Is it possible to search for text of a specific color?

I have an RTF document that has sections of red, blue, and even pink text. I want to put this document on an e-reader, but it is e-ink, and as such black-and-white.

I need to know if there’s a way to search and replace the colored text with, say, underlines of different types, so I can still follow the text as it is meant to be.


[UPDATED] Yes, this is possible, but the approach used depends on the origins of the RTF file, since difference software will leave you with different markup (so it seems). Sunny’s document is best treated with #2, below, “CTRL-H and Regex”. Obviously, all testing should be done in a copy of the file, so you have your original, coloured version still available!

1. Using AltSearch extension

You need to download and install the very useful Alternative dialog Find & Replace (AltSearch) extension for Writer and install it. You’ll get this garish green icon on your toolbar, but it’s worth it: AltSearch icon

Then follow these steps:

(1) Position your cursor within the colour block you want to modify.
(2) Click the “AltSearch” icon, and select the “Properties” drop down, then the last option listed: “Same format of characters (based on cursor)”. It should look like this:

(3) When you click on that option, you’ll see the “search” field populated as shown in the screen shot: that’s the color of your text at cursor. Now click the Find All button (hidden in the screen shot), then Close the AltSearch dialog. All text in that colour is now “selected”.
(4) Now use the Format > Character... > Font Effects > [Underlining] to choose your underlining of choice for this colour. Click OK.
(5) Repeat process for each colour.

When you’re finished, use CTRL-A to select ALL, and set the Font Colour to “Automatic” from the drop-down on the toolbar.

That’s you done. You should end up with all your text in black, but with the various bits of text that were originally colours now in various styles of underlining.

2. CTRL-H and Regex

You can also use the “native” search-replace function. First, use CTRL-H to bring up the “Find & Replace” dialog. Click the “Other Options” drop-down, if it isn’t already open, and check the “Regular expressions” box:

(1) In the “Search for” field, put .* (that is, “dot” followed immediately by “asterisk”). Then click on the Format... button, and choose the “Font Effects” tab. Select the colour desired (Sunny’s document uses “Light red”, “Light blue”, and “Light magenta”).

(2) In the “Replace with” field, put & (ampersand) which means = “the text found in my search”. Again choose the Format... button, but now choose “Automatic” for the font colour, and choose the “Underlining” style of choice for this colour.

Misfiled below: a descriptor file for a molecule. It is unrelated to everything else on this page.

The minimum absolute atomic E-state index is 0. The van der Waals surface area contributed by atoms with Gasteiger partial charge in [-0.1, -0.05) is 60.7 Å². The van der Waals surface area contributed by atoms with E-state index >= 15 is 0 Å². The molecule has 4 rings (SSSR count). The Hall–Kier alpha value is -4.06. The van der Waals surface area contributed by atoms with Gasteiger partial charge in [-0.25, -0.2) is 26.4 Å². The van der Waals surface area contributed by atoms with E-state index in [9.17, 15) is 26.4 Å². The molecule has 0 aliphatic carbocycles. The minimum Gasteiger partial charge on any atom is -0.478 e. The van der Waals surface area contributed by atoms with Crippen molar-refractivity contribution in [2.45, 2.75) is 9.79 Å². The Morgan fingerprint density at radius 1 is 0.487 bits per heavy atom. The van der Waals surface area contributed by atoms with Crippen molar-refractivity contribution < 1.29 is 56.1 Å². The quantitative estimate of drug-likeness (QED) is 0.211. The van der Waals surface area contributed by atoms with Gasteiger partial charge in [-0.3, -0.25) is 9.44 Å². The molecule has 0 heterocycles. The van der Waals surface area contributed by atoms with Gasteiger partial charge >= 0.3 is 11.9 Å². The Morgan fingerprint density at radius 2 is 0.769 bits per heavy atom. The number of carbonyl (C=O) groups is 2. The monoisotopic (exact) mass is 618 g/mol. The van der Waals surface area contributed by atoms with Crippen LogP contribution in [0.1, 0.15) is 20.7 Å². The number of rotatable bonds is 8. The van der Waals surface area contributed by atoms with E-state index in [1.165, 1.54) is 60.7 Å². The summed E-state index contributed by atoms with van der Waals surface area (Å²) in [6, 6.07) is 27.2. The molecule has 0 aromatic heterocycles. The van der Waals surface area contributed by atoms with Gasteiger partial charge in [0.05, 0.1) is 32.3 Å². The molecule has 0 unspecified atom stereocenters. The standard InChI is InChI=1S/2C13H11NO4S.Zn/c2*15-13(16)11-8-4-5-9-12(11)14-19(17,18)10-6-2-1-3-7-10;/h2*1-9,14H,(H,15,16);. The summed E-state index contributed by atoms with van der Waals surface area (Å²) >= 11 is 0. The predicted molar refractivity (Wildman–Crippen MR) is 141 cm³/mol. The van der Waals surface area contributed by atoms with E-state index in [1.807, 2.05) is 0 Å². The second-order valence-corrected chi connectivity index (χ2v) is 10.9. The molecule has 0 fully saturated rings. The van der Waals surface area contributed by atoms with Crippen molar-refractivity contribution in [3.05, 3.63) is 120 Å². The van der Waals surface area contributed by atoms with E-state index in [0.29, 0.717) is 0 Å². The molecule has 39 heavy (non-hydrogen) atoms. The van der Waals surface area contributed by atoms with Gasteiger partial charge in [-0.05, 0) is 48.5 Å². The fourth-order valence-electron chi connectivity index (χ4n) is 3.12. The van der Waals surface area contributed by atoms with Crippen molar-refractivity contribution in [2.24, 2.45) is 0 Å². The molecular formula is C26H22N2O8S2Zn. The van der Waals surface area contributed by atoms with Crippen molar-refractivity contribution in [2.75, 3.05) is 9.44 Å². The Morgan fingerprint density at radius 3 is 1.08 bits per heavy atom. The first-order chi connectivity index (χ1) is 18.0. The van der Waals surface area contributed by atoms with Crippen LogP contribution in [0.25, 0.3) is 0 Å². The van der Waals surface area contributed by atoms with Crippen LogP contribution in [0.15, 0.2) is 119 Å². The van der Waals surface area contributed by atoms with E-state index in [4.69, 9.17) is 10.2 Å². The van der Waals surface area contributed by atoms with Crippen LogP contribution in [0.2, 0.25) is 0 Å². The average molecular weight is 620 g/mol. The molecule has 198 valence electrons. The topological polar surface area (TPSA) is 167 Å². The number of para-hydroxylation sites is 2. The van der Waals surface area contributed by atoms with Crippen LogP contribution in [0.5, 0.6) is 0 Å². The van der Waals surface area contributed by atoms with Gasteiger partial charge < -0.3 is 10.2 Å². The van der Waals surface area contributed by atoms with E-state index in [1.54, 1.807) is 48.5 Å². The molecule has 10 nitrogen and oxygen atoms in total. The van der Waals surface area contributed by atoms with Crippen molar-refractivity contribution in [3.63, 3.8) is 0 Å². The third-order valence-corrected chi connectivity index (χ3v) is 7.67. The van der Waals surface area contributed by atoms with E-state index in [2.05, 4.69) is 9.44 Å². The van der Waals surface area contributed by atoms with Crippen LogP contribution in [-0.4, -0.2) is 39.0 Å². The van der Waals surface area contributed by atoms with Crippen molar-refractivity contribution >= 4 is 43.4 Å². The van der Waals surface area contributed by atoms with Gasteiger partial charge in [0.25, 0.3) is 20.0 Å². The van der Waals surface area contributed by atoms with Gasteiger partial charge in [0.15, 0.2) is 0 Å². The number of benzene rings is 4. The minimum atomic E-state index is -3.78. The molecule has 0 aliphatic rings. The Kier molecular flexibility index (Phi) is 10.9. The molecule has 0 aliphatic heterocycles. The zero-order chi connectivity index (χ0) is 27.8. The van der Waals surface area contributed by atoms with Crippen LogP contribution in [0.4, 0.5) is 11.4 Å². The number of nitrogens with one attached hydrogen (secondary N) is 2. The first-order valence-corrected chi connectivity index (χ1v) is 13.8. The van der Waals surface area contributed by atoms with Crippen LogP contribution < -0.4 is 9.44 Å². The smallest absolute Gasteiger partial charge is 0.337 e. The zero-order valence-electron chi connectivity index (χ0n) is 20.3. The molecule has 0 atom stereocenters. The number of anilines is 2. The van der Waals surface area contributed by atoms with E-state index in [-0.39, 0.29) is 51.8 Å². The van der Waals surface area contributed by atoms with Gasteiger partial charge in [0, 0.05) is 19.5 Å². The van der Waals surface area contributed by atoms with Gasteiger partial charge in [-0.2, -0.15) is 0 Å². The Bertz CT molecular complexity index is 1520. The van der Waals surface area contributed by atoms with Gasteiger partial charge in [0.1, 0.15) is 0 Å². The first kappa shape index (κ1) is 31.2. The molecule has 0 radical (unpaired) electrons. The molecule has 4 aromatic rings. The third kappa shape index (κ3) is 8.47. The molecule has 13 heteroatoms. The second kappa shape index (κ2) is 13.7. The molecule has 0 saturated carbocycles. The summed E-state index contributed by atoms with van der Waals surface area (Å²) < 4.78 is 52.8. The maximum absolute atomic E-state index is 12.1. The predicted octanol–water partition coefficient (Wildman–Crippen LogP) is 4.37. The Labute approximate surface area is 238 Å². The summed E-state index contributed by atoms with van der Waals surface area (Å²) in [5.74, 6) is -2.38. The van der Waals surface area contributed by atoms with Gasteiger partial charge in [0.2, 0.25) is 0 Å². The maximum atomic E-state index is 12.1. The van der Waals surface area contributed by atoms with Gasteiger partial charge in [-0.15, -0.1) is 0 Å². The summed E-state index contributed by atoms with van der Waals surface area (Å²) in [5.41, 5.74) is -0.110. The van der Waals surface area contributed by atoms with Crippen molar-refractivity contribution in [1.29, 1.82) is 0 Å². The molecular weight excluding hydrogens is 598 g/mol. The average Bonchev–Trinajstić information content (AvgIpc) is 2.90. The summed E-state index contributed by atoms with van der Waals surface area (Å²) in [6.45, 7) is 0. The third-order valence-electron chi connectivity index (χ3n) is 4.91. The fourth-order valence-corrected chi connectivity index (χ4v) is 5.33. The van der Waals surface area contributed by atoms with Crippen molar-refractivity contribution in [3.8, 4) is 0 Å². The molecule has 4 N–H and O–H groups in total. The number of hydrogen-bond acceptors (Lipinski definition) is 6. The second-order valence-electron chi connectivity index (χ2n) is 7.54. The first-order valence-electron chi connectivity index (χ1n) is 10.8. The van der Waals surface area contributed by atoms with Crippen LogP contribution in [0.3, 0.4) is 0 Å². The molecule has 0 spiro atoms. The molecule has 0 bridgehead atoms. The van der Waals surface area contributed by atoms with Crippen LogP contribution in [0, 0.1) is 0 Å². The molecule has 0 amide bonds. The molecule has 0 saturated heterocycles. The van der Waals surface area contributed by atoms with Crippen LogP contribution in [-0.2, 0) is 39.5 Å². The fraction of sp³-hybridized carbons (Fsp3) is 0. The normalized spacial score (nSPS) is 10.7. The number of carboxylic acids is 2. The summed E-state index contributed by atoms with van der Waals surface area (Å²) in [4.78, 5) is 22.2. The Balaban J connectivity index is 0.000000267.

(3) Hit Replace All, and you should have the coloured text chosen replaced with black text and its distinctive underlining.

(4) Repeat for each colour needing to be changed.

~ ~ ~ ~ ~ ~ ~ ~ ~ ~

It’s not as tricky as it might sound, and once you’ve done it a couple times, will go very quickly, I think. This works for me with LibO Writer, and I’m on Linux Mint 13 LTS (Xfce) at the moment. Hope that helps!

I got to Step 2 before I had a failure.

I selected the text and brought up the AltSearch dialog. However, when selecting the option shown, I received the following error… (Turns out I can’t post images. Sorry.)

Error Message: LibreOffice BASIC runtime error. Incorrect property value.

This also pulls up the macro code where the error is caused.

It appears to be looking for a format name, not the existing formatting at that point.
Since it’s RTF, I’m not sure format names apply.

Since you seem to be able to perform this function, would it be possible for me to send the file to you and have you make the changes? Unless you can find a way around my error, I’m not sure there’s much else I can do.

@Sunny1 - Hmmm… I can replicate this. Sorry. Let’s do a little more investigating before I update my answer. Can you attach the file to your answer now? Or put it on dropbox or something and share the link? I’m pretty confident we can sort this, but it would help to have precisely the file you’re working with, if you’re willing.

Could it be that the RTF format’s properties can’t be handled by the extension’s code? @Sunny1 you could try to save the document as an ODT before attempting the replacements. What formats does the e-reader accept? LibO allows you to save the modified ODT back to RTF after the modifications are made. We’d only need to know if LibO’s RTF plays well with your e-reader model.

@CyanCG - I had attempted what you suggest in my experiements, and got different results depending on the origins of the RTF file. I’ve discovered more than one way to search on colour, but the results differ starkly depending on the underlying code – I assume. Which has to do with the document’s origins, I expect.

@dajare (et al) - For anyone who wishes, here’s the link to a folder with both RTF and DOC versions of the file. Convert to your hearts’ content, but let me know how it goes.

I hope that works.

@Sunny1 - it did work (interesting document!), and results added to my “Answer”, above. Use option #2, and you should be fine. (I live in hope!) I tested on the RTF, by the way, not the DOC.

@dajare - That has done the trick! Thanks so much for the insight and assistance. I am indebted to you for your help. I will be taking the link to the files down soon, just in case anyone else wants a peek at the document or wants to try they’re hand at this technique. Probably the end of the week.

@Sunny1 - hurrah! Glad it worked. Good question, and I learned something too! Could you mark that answer as “correct” (click the little check-mark symbol at the top of the Answer) so the issue is recorded as resolved? Thanks!

@dajare - Done, and link is now stale, documents removed.